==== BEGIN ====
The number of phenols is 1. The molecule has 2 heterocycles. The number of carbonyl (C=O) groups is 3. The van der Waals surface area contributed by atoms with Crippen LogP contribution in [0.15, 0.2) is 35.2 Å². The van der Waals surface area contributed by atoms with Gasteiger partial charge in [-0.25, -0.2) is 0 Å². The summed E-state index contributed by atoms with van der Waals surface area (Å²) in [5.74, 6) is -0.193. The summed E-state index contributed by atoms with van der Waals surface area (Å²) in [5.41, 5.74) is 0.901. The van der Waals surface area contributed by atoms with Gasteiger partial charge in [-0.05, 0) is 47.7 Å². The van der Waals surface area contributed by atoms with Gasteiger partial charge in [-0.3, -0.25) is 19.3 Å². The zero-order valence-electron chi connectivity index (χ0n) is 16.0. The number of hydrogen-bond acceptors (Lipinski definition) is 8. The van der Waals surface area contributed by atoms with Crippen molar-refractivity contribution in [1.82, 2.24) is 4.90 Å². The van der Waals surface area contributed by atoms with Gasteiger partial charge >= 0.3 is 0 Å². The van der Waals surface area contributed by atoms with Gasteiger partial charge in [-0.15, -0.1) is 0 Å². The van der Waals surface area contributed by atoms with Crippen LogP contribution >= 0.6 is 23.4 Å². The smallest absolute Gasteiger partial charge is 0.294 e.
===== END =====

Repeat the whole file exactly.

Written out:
The number of phenols is 1. The molecule has 2 heterocycles. The number of carbonyl (C=O) groups is 3. The van der Waals surface area contributed by atoms with Crippen LogP contribution in [0.15, 0.2) is 35.2 Å². The van der Waals surface area contributed by atoms with Gasteiger partial charge in [-0.25, -0.2) is 0 Å². The summed E-state index contributed by atoms with van der Waals surface area (Å²) in [5.74, 6) is -0.193. The summed E-state index contributed by atoms with van der Waals surface area (Å²) in [5.41, 5.74) is 0.901. The van der Waals surface area contributed by atoms with Gasteiger partial charge in [-0.05, 0) is 47.7 Å². The van der Waals surface area contributed by atoms with Gasteiger partial charge in [-0.3, -0.25) is 19.3 Å². The zero-order valence-electron chi connectivity index (χ0n) is 16.0. The number of hydrogen-bond acceptors (Lipinski definition) is 8. The van der Waals surface area contributed by atoms with Crippen molar-refractivity contribution in [1.82, 2.24) is 4.90 Å². The van der Waals surface area contributed by atoms with Gasteiger partial charge >= 0.3 is 0 Å². The van der Waals surface area contributed by atoms with Gasteiger partial charge in [-0.15, -0.1) is 0 Å². The van der Waals surface area contributed by atoms with Crippen LogP contribution >= 0.6 is 23.4 Å². The smallest absolute Gasteiger partial charge is 0.294 e.